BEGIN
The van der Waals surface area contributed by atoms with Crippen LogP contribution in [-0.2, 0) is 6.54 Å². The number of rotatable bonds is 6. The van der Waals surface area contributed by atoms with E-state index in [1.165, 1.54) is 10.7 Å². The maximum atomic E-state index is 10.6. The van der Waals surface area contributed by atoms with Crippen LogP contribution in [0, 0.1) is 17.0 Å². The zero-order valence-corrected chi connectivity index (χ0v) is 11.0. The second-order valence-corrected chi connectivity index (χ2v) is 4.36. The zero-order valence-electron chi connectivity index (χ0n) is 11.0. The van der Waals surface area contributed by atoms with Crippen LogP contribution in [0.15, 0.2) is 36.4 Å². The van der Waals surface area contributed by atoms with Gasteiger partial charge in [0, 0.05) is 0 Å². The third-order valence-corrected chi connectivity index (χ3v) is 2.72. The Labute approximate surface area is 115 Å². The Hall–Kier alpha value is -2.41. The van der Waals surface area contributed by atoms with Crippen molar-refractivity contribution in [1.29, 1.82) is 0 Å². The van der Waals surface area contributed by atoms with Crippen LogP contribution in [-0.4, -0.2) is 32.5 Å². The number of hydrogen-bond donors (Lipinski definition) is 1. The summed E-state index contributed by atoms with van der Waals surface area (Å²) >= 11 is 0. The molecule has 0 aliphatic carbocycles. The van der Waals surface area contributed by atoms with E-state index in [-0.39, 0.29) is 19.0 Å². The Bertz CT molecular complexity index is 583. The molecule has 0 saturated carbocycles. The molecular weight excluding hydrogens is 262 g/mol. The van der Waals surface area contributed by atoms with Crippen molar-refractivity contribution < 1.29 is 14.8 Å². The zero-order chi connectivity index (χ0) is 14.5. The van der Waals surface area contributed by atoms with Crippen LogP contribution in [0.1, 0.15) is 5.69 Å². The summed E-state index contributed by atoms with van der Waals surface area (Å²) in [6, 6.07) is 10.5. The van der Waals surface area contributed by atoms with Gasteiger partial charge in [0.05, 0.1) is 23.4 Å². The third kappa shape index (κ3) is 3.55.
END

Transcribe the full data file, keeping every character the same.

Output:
The van der Waals surface area contributed by atoms with Crippen LogP contribution in [-0.2, 0) is 6.54 Å². The number of rotatable bonds is 6. The van der Waals surface area contributed by atoms with E-state index in [1.165, 1.54) is 10.7 Å². The maximum atomic E-state index is 10.6. The van der Waals surface area contributed by atoms with Crippen LogP contribution in [0, 0.1) is 17.0 Å². The zero-order valence-corrected chi connectivity index (χ0v) is 11.0. The second-order valence-corrected chi connectivity index (χ2v) is 4.36. The zero-order valence-electron chi connectivity index (χ0n) is 11.0. The van der Waals surface area contributed by atoms with Crippen LogP contribution in [0.15, 0.2) is 36.4 Å². The van der Waals surface area contributed by atoms with Gasteiger partial charge in [0, 0.05) is 0 Å². The third-order valence-corrected chi connectivity index (χ3v) is 2.72. The Labute approximate surface area is 115 Å². The Hall–Kier alpha value is -2.41. The van der Waals surface area contributed by atoms with Crippen molar-refractivity contribution in [1.29, 1.82) is 0 Å². The van der Waals surface area contributed by atoms with Crippen LogP contribution in [-0.4, -0.2) is 32.5 Å². The number of hydrogen-bond donors (Lipinski definition) is 1. The summed E-state index contributed by atoms with van der Waals surface area (Å²) >= 11 is 0. The molecule has 0 aliphatic carbocycles. The van der Waals surface area contributed by atoms with E-state index in [-0.39, 0.29) is 19.0 Å². The Bertz CT molecular complexity index is 583. The molecule has 0 saturated carbocycles. The molecular weight excluding hydrogens is 262 g/mol. The van der Waals surface area contributed by atoms with Crippen molar-refractivity contribution < 1.29 is 14.8 Å². The zero-order chi connectivity index (χ0) is 14.5. The van der Waals surface area contributed by atoms with Crippen LogP contribution in [0.1, 0.15) is 5.69 Å². The summed E-state index contributed by atoms with van der Waals surface area (Å²) in [6, 6.07) is 10.5. The van der Waals surface area contributed by atoms with Gasteiger partial charge in [0.05, 0.1) is 23.4 Å². The third kappa shape index (κ3) is 3.55.